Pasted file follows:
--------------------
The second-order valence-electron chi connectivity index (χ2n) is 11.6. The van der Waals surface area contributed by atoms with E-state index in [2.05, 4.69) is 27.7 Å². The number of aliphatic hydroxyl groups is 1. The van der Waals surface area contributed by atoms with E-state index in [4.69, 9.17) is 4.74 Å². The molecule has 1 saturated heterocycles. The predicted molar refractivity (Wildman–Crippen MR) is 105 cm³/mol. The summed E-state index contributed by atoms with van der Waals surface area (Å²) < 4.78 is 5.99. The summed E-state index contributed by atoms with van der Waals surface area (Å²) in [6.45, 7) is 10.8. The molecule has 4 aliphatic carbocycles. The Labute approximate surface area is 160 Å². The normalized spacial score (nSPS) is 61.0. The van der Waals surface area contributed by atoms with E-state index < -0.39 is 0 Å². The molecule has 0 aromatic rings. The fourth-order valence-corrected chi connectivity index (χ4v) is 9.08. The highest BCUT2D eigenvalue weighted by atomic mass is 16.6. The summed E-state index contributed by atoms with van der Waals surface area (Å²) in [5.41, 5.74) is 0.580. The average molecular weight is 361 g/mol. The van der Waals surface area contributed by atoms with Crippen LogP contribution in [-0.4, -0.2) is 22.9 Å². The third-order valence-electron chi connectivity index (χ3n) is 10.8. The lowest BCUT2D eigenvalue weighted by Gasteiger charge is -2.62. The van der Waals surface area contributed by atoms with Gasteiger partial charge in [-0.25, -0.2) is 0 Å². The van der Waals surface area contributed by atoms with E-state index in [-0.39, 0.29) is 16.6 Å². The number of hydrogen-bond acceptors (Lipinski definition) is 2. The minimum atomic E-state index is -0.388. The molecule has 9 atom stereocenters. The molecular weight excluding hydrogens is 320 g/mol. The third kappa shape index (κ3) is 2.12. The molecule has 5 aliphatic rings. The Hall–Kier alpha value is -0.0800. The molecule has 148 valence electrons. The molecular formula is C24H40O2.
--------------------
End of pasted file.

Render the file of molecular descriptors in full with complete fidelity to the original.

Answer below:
The second-order valence-electron chi connectivity index (χ2n) is 11.6. The van der Waals surface area contributed by atoms with E-state index in [2.05, 4.69) is 27.7 Å². The number of aliphatic hydroxyl groups is 1. The van der Waals surface area contributed by atoms with E-state index in [4.69, 9.17) is 4.74 Å². The molecule has 1 saturated heterocycles. The predicted molar refractivity (Wildman–Crippen MR) is 105 cm³/mol. The summed E-state index contributed by atoms with van der Waals surface area (Å²) < 4.78 is 5.99. The summed E-state index contributed by atoms with van der Waals surface area (Å²) in [6.45, 7) is 10.8. The molecule has 4 aliphatic carbocycles. The Labute approximate surface area is 160 Å². The normalized spacial score (nSPS) is 61.0. The van der Waals surface area contributed by atoms with E-state index < -0.39 is 0 Å². The molecule has 0 aromatic rings. The fourth-order valence-corrected chi connectivity index (χ4v) is 9.08. The highest BCUT2D eigenvalue weighted by atomic mass is 16.6. The summed E-state index contributed by atoms with van der Waals surface area (Å²) in [5.41, 5.74) is 0.580. The average molecular weight is 361 g/mol. The van der Waals surface area contributed by atoms with Crippen LogP contribution in [-0.4, -0.2) is 22.9 Å². The third-order valence-electron chi connectivity index (χ3n) is 10.8. The lowest BCUT2D eigenvalue weighted by Gasteiger charge is -2.62. The van der Waals surface area contributed by atoms with Gasteiger partial charge in [-0.25, -0.2) is 0 Å². The van der Waals surface area contributed by atoms with E-state index in [-0.39, 0.29) is 16.6 Å². The number of hydrogen-bond acceptors (Lipinski definition) is 2. The minimum atomic E-state index is -0.388. The molecule has 9 atom stereocenters. The molecular weight excluding hydrogens is 320 g/mol. The third kappa shape index (κ3) is 2.12. The molecule has 5 aliphatic rings. The Hall–Kier alpha value is -0.0800. The molecule has 148 valence electrons. The molecular formula is C24H40O2.